The Federal Reserve is “self-destructing” through of its efforts to jump-start the US economy with more monetary easing, Rep. Ron Paul, (R-Texas), told CNBC Monday.
Paul said the Fed’s decision last Wednesday to spend an additional $600 billion in quantitative easing—buying Treasurys to lower interest rates—won't work and will destroy the dollar's value around the world.
“They (the Fed) can’t manage a dollar like this,” said Paul. “People are going to desert the dollar. I think the Chinese are hinting that already: They’re not wanting our dollars as much as they want raw materials and other things."
Paul, a frequent critic of the Fed, is likely to become chairman of a subcommittee that oversees monetary policy when the new Congress takes over in January.
In an interview last week with CNBC.com's NetNet, Paul said his first priority will be to open up the books of the Fed.
“I will approach that committee like no one has ever approached it because we’re living in times like no one has ever seen,” Paul said.
In the CNBC interview Monday, Paul was particularly critical of Fed Chairman Ben Bernanke.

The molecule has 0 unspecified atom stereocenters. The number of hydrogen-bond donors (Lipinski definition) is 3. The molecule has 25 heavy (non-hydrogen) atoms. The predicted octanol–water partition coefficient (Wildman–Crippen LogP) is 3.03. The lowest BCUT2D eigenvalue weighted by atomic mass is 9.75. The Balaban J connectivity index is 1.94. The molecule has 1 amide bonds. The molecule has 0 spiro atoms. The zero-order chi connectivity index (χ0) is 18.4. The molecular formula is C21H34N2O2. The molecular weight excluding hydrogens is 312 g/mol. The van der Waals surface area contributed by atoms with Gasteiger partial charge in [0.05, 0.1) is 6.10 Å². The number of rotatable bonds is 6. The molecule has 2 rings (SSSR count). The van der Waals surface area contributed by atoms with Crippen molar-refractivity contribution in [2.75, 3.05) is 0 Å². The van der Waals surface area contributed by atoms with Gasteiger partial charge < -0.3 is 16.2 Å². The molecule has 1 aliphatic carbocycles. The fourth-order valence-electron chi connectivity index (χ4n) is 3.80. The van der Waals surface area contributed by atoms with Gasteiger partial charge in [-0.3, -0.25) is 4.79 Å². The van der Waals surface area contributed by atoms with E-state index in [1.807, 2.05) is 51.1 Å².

"Bernanke is very clear at what he's going to do," said Paul. "He's going to create money until he gets economic growth, and there's no evidence creating money creates economic growth."
About Bernanke's statement that he wants four percent inflation, Paul said: "When he gets to four and decides to go to eight, there's no way they can stop it. If they withdraw, it might make things worse. They think they have control. They don't."
Paul said the Fed would "disappear" if it had competition.
"What I would do is legalize competition," he explained. "You have competition on the international markets: When China gets fed up with our dollar, they start buying hard assets.
"So the American people should have the right to do this," he added. "We should...allow gold and silver to be legal tender, allow us to carry out transactions in another currency and have it go back and forth. And then I think the the Fed would just disappear eventually, because nobody will want to deal in dollars. Competition to the Fed will make the Fed be more cautious."
Pauls comments came as World Bank President Robert Zoelick, a former member of the Bush cabinet, said leading economies should consider "employing gold as an international reference point of market expectations about inflation, deflation and future currency values.”